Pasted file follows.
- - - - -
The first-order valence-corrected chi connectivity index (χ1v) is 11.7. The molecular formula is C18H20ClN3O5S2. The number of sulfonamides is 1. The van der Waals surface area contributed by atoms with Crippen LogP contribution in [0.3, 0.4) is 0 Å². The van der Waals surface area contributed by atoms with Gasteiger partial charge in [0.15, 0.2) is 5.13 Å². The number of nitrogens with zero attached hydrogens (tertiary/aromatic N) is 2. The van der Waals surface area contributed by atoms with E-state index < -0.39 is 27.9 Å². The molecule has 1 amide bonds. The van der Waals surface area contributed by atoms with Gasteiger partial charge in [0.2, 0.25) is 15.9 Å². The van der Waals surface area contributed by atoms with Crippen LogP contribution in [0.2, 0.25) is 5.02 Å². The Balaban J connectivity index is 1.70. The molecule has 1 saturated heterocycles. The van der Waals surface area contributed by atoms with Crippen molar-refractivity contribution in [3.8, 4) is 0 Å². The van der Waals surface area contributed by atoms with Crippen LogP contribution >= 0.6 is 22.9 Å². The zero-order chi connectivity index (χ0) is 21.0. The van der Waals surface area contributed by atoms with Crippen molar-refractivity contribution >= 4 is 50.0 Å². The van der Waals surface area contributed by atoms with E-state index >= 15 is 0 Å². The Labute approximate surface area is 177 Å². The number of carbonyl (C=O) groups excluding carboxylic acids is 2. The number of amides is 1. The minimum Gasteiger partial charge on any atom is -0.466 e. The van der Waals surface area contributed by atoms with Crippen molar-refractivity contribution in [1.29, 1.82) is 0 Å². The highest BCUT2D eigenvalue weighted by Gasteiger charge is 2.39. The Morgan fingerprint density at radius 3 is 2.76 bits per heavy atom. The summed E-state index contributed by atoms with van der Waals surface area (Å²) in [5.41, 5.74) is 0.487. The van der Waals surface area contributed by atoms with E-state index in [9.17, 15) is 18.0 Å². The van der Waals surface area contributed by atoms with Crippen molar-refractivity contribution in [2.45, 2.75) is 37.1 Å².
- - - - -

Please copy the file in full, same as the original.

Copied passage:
The first-order valence-corrected chi connectivity index (χ1v) is 11.7. The molecular formula is C18H20ClN3O5S2. The number of sulfonamides is 1. The van der Waals surface area contributed by atoms with Crippen LogP contribution in [0.3, 0.4) is 0 Å². The van der Waals surface area contributed by atoms with Gasteiger partial charge in [0.15, 0.2) is 5.13 Å². The number of nitrogens with zero attached hydrogens (tertiary/aromatic N) is 2. The van der Waals surface area contributed by atoms with E-state index < -0.39 is 27.9 Å². The molecule has 1 amide bonds. The van der Waals surface area contributed by atoms with Gasteiger partial charge in [0.2, 0.25) is 15.9 Å². The van der Waals surface area contributed by atoms with Crippen LogP contribution in [0.2, 0.25) is 5.02 Å². The Balaban J connectivity index is 1.70. The molecule has 1 saturated heterocycles. The van der Waals surface area contributed by atoms with Crippen molar-refractivity contribution in [3.8, 4) is 0 Å². The van der Waals surface area contributed by atoms with Crippen LogP contribution >= 0.6 is 22.9 Å². The zero-order chi connectivity index (χ0) is 21.0. The van der Waals surface area contributed by atoms with Crippen molar-refractivity contribution >= 4 is 50.0 Å². The van der Waals surface area contributed by atoms with E-state index >= 15 is 0 Å². The Labute approximate surface area is 177 Å². The number of carbonyl (C=O) groups excluding carboxylic acids is 2. The number of amides is 1. The minimum Gasteiger partial charge on any atom is -0.466 e. The van der Waals surface area contributed by atoms with Crippen molar-refractivity contribution in [1.29, 1.82) is 0 Å². The highest BCUT2D eigenvalue weighted by Gasteiger charge is 2.39. The Morgan fingerprint density at radius 3 is 2.76 bits per heavy atom. The summed E-state index contributed by atoms with van der Waals surface area (Å²) in [5.41, 5.74) is 0.487. The van der Waals surface area contributed by atoms with E-state index in [9.17, 15) is 18.0 Å². The van der Waals surface area contributed by atoms with Crippen molar-refractivity contribution in [2.45, 2.75) is 37.1 Å².